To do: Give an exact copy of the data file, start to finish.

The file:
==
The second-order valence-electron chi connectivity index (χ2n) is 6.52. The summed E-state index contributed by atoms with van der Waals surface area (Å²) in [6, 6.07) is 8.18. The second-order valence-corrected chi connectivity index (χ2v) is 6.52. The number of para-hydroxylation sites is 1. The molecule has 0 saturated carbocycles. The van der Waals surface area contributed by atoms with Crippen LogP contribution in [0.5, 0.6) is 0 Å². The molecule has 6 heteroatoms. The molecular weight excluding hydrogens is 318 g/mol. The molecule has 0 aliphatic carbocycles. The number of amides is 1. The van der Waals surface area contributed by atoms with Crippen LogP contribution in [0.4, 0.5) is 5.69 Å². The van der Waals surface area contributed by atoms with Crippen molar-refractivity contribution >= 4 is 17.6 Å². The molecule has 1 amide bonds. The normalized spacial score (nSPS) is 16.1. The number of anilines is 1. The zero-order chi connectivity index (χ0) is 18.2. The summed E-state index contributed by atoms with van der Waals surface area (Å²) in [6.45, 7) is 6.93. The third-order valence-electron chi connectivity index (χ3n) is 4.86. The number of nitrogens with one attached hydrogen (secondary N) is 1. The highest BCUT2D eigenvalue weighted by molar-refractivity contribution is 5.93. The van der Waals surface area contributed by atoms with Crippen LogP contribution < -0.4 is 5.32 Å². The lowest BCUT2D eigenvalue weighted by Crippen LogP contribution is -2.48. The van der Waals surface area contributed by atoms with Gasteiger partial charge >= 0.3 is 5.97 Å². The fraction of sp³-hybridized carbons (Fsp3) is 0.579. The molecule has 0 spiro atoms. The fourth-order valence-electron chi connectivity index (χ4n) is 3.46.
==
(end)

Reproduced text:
The second-order valence-electron chi connectivity index (χ2n) is 6.52. The summed E-state index contributed by atoms with van der Waals surface area (Å²) in [6, 6.07) is 8.18. The second-order valence-corrected chi connectivity index (χ2v) is 6.52. The number of para-hydroxylation sites is 1. The molecule has 0 saturated carbocycles. The van der Waals surface area contributed by atoms with Crippen LogP contribution in [0.5, 0.6) is 0 Å². The molecule has 6 heteroatoms. The molecular weight excluding hydrogens is 318 g/mol. The molecule has 0 aliphatic carbocycles. The number of amides is 1. The van der Waals surface area contributed by atoms with Crippen LogP contribution in [0.4, 0.5) is 5.69 Å². The van der Waals surface area contributed by atoms with Crippen molar-refractivity contribution >= 4 is 17.6 Å². The molecule has 1 amide bonds. The normalized spacial score (nSPS) is 16.1. The number of anilines is 1. The zero-order chi connectivity index (χ0) is 18.2. The summed E-state index contributed by atoms with van der Waals surface area (Å²) in [6.45, 7) is 6.93. The third-order valence-electron chi connectivity index (χ3n) is 4.86. The number of nitrogens with one attached hydrogen (secondary N) is 1. The highest BCUT2D eigenvalue weighted by molar-refractivity contribution is 5.93. The van der Waals surface area contributed by atoms with Crippen LogP contribution < -0.4 is 5.32 Å². The lowest BCUT2D eigenvalue weighted by Crippen LogP contribution is -2.48. The van der Waals surface area contributed by atoms with Gasteiger partial charge >= 0.3 is 5.97 Å². The fraction of sp³-hybridized carbons (Fsp3) is 0.579. The molecule has 0 spiro atoms. The fourth-order valence-electron chi connectivity index (χ4n) is 3.46.